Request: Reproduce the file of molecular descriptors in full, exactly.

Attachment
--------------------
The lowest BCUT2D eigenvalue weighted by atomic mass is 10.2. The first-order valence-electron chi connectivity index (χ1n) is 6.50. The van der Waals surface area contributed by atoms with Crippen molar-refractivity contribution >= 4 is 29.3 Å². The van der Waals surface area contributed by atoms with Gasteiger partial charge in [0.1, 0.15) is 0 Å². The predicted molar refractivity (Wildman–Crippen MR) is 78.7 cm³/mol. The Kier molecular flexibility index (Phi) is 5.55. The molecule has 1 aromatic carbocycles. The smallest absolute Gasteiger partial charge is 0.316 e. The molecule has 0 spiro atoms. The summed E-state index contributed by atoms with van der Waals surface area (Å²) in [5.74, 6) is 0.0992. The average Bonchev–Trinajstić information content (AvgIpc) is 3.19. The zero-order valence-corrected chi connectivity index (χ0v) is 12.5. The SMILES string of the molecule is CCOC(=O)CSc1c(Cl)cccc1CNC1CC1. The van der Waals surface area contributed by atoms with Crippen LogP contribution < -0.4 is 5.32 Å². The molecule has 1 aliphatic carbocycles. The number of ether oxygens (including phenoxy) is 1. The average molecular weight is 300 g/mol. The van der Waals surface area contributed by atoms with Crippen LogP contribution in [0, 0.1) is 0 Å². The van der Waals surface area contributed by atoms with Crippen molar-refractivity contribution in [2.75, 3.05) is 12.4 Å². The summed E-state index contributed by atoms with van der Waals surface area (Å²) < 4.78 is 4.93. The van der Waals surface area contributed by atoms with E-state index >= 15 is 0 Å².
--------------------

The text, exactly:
The lowest BCUT2D eigenvalue weighted by atomic mass is 10.2. The first-order valence-electron chi connectivity index (χ1n) is 6.50. The van der Waals surface area contributed by atoms with Crippen molar-refractivity contribution >= 4 is 29.3 Å². The van der Waals surface area contributed by atoms with Gasteiger partial charge in [0.1, 0.15) is 0 Å². The predicted molar refractivity (Wildman–Crippen MR) is 78.7 cm³/mol. The Kier molecular flexibility index (Phi) is 5.55. The molecule has 1 aromatic carbocycles. The smallest absolute Gasteiger partial charge is 0.316 e. The molecule has 0 spiro atoms. The summed E-state index contributed by atoms with van der Waals surface area (Å²) in [5.74, 6) is 0.0992. The average Bonchev–Trinajstić information content (AvgIpc) is 3.19. The zero-order valence-corrected chi connectivity index (χ0v) is 12.5. The SMILES string of the molecule is CCOC(=O)CSc1c(Cl)cccc1CNC1CC1. The van der Waals surface area contributed by atoms with Crippen LogP contribution < -0.4 is 5.32 Å². The molecule has 1 aliphatic carbocycles. The number of ether oxygens (including phenoxy) is 1. The average molecular weight is 300 g/mol. The van der Waals surface area contributed by atoms with Crippen LogP contribution in [0, 0.1) is 0 Å². The van der Waals surface area contributed by atoms with Crippen molar-refractivity contribution in [2.75, 3.05) is 12.4 Å². The summed E-state index contributed by atoms with van der Waals surface area (Å²) < 4.78 is 4.93. The van der Waals surface area contributed by atoms with E-state index >= 15 is 0 Å².